CP Limited – Putting the Price Cart Before the Earnings Horse

The shares of CP Limited have risen strongly since their lows in October of 2011, first because they were certainly on the cheap-ish side back then, but second, because in recent days, hedge fund manager, Bill Ackman, has been attempting to take control of the board in an attempt to ‘revitalize’ the company which apparently scores poorly in tests measuring the operating efficiency of CP relative to its peers. Ackman proposes to bring former and now retired CNR CEO Hunter Harrison out of retirement to ‘work his magic’ in reforming the operations at CP. The question for investors at this time is, should we be piling into this stock ifHarrisonis brought in because good things will happen and we will make a bundle?

The short answer is no, you will not make a bundle in anything less than the quite long term. The stock market has become so excited about another Harrison miracle that it has already increased the valuation of CP back towards the levels at which the rest of the industry trades, but long before any ‘miracles’ have been wrought. The average railroad today trades in the stock market at about 2½ times adjusted book value and CP is already up above 2 times book – and all without benefit of a single change at the company, or even the certainty that Harrison will be taking over. At best, therefore, current shareholders can look forward to another 22-25% up move in the stock, but that is assuming that Harrison takes over and he spends some time, probably even a fair amount of time, in making the company more efficient – at the very least, a debatable proposition.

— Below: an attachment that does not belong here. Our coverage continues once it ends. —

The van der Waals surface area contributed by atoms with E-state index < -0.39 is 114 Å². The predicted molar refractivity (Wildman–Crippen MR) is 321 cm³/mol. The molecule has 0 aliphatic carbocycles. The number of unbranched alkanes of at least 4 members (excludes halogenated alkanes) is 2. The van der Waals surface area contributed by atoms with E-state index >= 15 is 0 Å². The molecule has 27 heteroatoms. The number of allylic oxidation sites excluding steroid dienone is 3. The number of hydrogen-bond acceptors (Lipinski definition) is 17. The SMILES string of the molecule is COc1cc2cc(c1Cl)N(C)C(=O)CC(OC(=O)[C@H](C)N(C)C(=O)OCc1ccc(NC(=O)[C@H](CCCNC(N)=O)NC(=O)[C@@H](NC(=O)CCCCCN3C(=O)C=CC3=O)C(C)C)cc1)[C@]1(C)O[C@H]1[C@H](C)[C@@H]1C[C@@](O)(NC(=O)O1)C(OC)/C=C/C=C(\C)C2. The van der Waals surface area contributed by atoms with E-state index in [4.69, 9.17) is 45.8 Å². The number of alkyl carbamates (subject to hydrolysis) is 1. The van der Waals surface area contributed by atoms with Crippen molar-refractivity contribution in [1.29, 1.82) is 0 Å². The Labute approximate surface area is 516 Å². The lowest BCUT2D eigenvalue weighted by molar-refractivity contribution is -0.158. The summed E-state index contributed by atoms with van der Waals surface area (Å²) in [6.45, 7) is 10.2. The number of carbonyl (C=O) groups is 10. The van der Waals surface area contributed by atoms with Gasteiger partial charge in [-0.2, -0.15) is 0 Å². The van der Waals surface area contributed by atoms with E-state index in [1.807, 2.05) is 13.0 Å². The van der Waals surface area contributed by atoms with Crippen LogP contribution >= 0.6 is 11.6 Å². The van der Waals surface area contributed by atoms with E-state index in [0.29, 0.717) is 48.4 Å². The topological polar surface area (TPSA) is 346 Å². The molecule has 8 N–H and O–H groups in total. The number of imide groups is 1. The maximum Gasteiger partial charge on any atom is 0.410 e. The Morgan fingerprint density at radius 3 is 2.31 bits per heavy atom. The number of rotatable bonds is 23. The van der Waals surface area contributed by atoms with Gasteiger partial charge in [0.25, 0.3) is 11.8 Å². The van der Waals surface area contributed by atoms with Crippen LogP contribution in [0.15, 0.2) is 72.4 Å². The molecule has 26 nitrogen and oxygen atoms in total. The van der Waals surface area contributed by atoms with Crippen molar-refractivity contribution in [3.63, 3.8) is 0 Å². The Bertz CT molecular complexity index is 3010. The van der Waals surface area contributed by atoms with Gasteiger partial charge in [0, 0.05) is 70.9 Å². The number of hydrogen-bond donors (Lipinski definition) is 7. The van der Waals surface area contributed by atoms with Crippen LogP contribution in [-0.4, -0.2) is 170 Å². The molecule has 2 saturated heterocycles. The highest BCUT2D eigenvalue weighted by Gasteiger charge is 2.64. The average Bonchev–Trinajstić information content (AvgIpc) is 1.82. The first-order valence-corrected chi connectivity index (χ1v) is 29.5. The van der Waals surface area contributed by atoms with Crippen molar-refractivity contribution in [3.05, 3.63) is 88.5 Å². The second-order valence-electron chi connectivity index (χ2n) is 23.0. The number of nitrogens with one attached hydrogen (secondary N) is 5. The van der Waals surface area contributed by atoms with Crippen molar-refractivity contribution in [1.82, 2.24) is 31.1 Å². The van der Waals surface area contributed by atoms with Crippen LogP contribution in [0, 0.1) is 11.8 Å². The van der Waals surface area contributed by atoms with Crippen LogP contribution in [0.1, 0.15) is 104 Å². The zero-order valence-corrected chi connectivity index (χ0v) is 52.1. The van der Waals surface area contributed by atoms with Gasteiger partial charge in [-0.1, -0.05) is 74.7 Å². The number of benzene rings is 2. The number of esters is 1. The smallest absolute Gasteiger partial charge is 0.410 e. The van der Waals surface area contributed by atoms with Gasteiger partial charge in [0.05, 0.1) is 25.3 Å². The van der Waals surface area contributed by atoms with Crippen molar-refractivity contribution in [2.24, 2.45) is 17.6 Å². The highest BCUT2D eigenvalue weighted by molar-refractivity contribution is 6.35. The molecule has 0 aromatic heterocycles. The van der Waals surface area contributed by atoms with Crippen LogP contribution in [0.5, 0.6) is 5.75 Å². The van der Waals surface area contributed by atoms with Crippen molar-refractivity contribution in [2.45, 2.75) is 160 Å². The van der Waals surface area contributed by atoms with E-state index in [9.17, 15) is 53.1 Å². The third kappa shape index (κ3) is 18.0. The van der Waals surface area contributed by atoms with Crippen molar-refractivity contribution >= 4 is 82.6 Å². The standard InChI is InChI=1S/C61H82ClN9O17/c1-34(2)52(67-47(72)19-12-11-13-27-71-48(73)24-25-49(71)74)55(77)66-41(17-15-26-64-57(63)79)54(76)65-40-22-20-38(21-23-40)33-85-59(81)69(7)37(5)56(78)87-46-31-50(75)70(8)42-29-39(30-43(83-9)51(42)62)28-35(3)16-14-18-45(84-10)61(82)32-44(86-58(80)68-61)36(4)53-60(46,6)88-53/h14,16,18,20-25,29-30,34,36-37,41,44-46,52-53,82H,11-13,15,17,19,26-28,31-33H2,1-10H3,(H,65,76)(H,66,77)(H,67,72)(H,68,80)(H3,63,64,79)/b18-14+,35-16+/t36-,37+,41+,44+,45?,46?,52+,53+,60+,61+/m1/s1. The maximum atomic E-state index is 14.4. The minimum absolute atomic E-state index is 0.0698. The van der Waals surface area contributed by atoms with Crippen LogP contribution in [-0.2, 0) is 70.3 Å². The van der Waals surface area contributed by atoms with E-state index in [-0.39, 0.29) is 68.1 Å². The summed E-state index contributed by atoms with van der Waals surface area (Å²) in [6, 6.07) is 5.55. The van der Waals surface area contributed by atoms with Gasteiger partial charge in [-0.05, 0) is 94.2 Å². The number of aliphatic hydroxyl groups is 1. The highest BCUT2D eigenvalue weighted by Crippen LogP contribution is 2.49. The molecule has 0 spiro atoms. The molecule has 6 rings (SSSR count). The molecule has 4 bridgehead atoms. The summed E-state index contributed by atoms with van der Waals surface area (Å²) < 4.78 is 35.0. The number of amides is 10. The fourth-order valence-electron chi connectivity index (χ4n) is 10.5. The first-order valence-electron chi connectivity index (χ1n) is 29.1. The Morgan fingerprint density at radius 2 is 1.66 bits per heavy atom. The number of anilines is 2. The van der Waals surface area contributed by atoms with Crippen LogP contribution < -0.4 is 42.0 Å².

We looked at the return on equity of the various railways in our coverage and found that – based on 2012 earnings – the average railroad appears to offer about an 18-20% ROE, the best being 22%. CP offers quite a bit less at roughly 12.8%, so there is certainly lots of room for improvement: Ackman is correct in this assessment. However, the length of time required to make those changes will not be overnight and in the meantime, we have markets and business cycles to contend with. CP is also currently trading at a 22 times PE multiple versus an average PE ratio for the comparison railways of 13.

So…if you are rushing out to buy today on all the glorious news about a big turnaround at CP, you can forget about being rewarded in any but the very short term when over-enthusiastic investors overpay for changes in the short term which may or may not take place and which may or not even be possible. After that, we are likely to be disappointed under either scenario that we can see.

First, if the CP board tells Ackman to take a hike and they beat him back, there will be no Harrison and no ‘big’ turnaround. In this case, we are sure that CP will do its best to improve results and find additional ‘efficiencies’ because they will remain under critical scrutiny. But we also suspect that anyone who thinks that current CP management has not been shaking the tree for all the efficiency fruit that it can muster is probably dreaming. That is a pressure that every management faces these days.

Second, Ackman wins this game andHarrison does take the reins at CP. How long it will take him to work his supposed magic is anyone’s guess, but it will be far from over night. In the meantime, CP is very expensive relative to the rest of the rails and even if he increased earnings by 30 or 40%, the PE of CP would then only catch up with the rest of the industry.

In the very short term, perhaps investors will be silly enough to run the price of CP up to the average price/book of the industry, another 22% in price terms, but by then, the PE will be even more extended and the probability of a crash-and-burn price outlook, should weak markets prevail, would become extremely high.

The bottom line is, caveat emptor as far as CP is concerned. The market is already paying more than full freight for a turnaround in earnings, and about 80% of the freight in price/book terms. The risk/reward ratio is not favourable to investors and we would consider the shares as speculative at best.

If we owned the shares, we would hold them at the moment, as the price is above 2 times its adjusted book value and we cannot, of course, guess just how much speculation might be forthcoming on the Ackman/Harrison skirmish. But we would also use a failure of the stock price to hold at that level as a sell signal, as the market awakens to the risks that it has undertaken.


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